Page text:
The principle is usually the following: after having played a game, in the post-mortem analysis with an engine it will show an unexpected (or hidden, or sometimes even simple) move that will illustrate the idea of a well-known principle. On the other hand, sometimes it will just show an exception to a principle.
I will give examples of both cases.
The following position is from the game Colovic-Ermeni from the European Club Cup in Skopje in 2015. I am obviously winning, but during the game I had problems finding a direct win.
I spent masses of time here, played 34 Ra2 and eventually failed to win the game. I considered the natural 34 Be4 f6 but it was here that I missed (and the engine happily pointed out) the simple (or perhaps not so "simple") 35 Rd2! winning on the spot as Black cannot defend the d6-pawn.
The principle of two weaknesses on display! The one weakness is the king on h8, so Black defends it by 34...f6, and since there is no progress against it then switch to the second one - 35 Rd2. Easy to explain afterwards, isn't it?
The second example is from a classical and well-known game. It is cited as a great example of the use of the principles of two weaknesses and Capablanca did everything according to the rules.
Black can play on both wings and Capablanca follows the rule that first you build up against the first weakness (which is White's weakened queenside and the threat of ...b4) and if White manages to defend then you switch to creating a second weakness on the other flank.
Hence the game followed logically: 22...b5 23 Kf2 Ra4 24 Ke3 Rca8 (threatening ...b4) 24 Rab1.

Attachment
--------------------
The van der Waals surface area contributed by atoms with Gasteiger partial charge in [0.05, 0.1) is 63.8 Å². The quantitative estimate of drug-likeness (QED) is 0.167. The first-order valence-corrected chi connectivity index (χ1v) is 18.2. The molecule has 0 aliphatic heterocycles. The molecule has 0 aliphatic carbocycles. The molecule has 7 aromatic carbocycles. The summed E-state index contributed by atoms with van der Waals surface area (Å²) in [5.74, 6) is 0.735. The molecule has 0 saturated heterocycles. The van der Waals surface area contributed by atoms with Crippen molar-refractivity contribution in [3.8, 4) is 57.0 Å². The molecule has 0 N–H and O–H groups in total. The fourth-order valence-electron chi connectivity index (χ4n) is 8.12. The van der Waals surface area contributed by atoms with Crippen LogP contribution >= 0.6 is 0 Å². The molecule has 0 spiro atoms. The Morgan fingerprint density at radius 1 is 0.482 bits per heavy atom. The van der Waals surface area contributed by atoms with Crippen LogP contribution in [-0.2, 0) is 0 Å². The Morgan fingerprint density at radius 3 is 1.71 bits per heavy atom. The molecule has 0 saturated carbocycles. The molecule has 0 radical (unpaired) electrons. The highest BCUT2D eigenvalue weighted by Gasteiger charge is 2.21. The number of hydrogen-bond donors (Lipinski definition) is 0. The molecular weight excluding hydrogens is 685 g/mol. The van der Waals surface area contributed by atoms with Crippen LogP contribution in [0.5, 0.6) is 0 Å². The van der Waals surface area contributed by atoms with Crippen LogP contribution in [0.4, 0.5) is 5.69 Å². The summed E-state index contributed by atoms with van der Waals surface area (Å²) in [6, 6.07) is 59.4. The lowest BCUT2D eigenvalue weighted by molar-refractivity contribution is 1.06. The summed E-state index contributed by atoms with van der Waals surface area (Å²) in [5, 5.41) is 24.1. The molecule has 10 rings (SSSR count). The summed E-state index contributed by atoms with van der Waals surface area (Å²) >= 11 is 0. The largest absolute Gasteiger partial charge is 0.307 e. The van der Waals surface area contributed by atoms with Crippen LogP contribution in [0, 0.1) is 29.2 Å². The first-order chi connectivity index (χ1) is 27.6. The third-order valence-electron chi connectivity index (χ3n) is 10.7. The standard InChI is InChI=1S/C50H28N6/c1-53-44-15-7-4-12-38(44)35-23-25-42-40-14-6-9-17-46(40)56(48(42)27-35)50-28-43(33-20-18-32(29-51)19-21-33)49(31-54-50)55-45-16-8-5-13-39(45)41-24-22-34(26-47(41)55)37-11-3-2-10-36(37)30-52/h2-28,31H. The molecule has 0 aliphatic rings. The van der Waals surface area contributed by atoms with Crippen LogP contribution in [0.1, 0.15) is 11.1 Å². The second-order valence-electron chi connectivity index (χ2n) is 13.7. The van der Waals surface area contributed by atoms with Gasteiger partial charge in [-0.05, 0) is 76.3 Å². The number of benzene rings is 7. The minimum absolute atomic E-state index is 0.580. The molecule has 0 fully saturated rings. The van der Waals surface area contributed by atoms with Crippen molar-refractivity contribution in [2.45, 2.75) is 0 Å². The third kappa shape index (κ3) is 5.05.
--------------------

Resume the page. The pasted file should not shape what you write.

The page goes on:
White defended successfully so now Black switches to the kingside: 24...h6 26 Nf3 g5. Exemplary play, without a doubt.
But it is here that the engine points out a concrete flaw in Black's perfect strategy. After the unexpected 27 fg! hg 28 h4! White manages to obtain either a passed h-pawn after 28...gh or the f4-square after 28...g4 and manages to defend his kingside. What a pity that the perfect strategy had a flaw!
All this means that here we have an exception to the principle Capablanca followed. In the diagrammed position he should have started with 22...g5! before White had time to centralise his king and organise his defence there.
Needless to say this is too deep and can only be understood and learned after profound analysis. But that is how our understanding of chess broadens and deepens and we become better players. All this would have been impossible (or too damn hard) without engines.
Of course, Janowski didn't play 27 fg, missed an amazing drawing line on move 35 (try to find it!) and lost an exemplary game. In any case, if you don't know the game, I suggest you take a look. You won't regret it, as the aesthetical pleasure from Capablanca's play is very rewarding.